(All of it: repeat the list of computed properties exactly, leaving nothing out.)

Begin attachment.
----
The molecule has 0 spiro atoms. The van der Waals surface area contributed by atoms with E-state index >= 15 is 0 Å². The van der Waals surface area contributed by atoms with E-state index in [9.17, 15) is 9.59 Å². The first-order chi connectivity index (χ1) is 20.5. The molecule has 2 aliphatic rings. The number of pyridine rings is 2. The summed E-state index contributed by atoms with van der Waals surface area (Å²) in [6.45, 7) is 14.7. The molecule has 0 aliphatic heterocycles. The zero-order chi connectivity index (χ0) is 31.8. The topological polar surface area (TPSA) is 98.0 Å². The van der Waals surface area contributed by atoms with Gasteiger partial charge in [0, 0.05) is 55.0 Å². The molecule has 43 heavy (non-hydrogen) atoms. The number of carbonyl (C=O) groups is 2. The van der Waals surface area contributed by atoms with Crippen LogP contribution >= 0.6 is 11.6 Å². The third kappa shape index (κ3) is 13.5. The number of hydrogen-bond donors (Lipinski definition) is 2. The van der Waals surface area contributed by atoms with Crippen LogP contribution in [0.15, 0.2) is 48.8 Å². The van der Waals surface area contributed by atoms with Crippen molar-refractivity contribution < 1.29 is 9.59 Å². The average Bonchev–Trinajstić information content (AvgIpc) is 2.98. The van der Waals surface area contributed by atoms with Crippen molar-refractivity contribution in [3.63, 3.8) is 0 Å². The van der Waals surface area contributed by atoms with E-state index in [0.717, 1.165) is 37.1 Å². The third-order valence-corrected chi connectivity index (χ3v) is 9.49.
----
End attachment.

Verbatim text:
The molecule has 0 spiro atoms. The van der Waals surface area contributed by atoms with E-state index >= 15 is 0 Å². The van der Waals surface area contributed by atoms with E-state index in [9.17, 15) is 9.59 Å². The first-order chi connectivity index (χ1) is 20.5. The molecule has 2 aliphatic rings. The number of pyridine rings is 2. The summed E-state index contributed by atoms with van der Waals surface area (Å²) in [6.45, 7) is 14.7. The molecule has 0 aliphatic heterocycles. The zero-order chi connectivity index (χ0) is 31.8. The topological polar surface area (TPSA) is 98.0 Å². The van der Waals surface area contributed by atoms with Gasteiger partial charge in [0, 0.05) is 55.0 Å². The molecule has 43 heavy (non-hydrogen) atoms. The number of carbonyl (C=O) groups is 2. The van der Waals surface area contributed by atoms with Crippen LogP contribution >= 0.6 is 11.6 Å². The third kappa shape index (κ3) is 13.5. The number of hydrogen-bond donors (Lipinski definition) is 2. The van der Waals surface area contributed by atoms with Crippen LogP contribution in [0.15, 0.2) is 48.8 Å². The van der Waals surface area contributed by atoms with Crippen molar-refractivity contribution < 1.29 is 9.59 Å². The average Bonchev–Trinajstić information content (AvgIpc) is 2.98. The van der Waals surface area contributed by atoms with Crippen molar-refractivity contribution in [3.63, 3.8) is 0 Å². The van der Waals surface area contributed by atoms with E-state index in [0.717, 1.165) is 37.1 Å². The third-order valence-corrected chi connectivity index (χ3v) is 9.49.